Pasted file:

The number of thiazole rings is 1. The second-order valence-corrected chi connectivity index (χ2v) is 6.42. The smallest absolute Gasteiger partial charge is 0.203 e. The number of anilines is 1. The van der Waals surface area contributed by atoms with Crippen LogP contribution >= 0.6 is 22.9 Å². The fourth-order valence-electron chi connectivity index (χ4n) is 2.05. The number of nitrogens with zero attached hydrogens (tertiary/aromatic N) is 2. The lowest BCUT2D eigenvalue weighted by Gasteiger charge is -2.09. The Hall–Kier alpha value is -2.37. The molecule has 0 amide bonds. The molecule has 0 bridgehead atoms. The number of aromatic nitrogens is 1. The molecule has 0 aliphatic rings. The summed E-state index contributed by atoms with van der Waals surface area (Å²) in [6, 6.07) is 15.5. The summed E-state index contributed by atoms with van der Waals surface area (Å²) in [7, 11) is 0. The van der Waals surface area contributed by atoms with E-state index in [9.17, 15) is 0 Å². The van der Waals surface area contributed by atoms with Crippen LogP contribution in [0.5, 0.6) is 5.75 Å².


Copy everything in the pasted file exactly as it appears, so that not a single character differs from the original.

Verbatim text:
The number of thiazole rings is 1. The second-order valence-corrected chi connectivity index (χ2v) is 6.42. The smallest absolute Gasteiger partial charge is 0.203 e. The number of anilines is 1. The van der Waals surface area contributed by atoms with Crippen LogP contribution >= 0.6 is 22.9 Å². The fourth-order valence-electron chi connectivity index (χ4n) is 2.05. The number of nitrogens with zero attached hydrogens (tertiary/aromatic N) is 2. The lowest BCUT2D eigenvalue weighted by Gasteiger charge is -2.09. The Hall–Kier alpha value is -2.37. The molecule has 0 amide bonds. The molecule has 0 bridgehead atoms. The number of aromatic nitrogens is 1. The molecule has 0 aliphatic rings. The summed E-state index contributed by atoms with van der Waals surface area (Å²) in [6, 6.07) is 15.5. The summed E-state index contributed by atoms with van der Waals surface area (Å²) in [7, 11) is 0. The van der Waals surface area contributed by atoms with E-state index in [9.17, 15) is 0 Å². The van der Waals surface area contributed by atoms with Crippen LogP contribution in [0.5, 0.6) is 5.75 Å².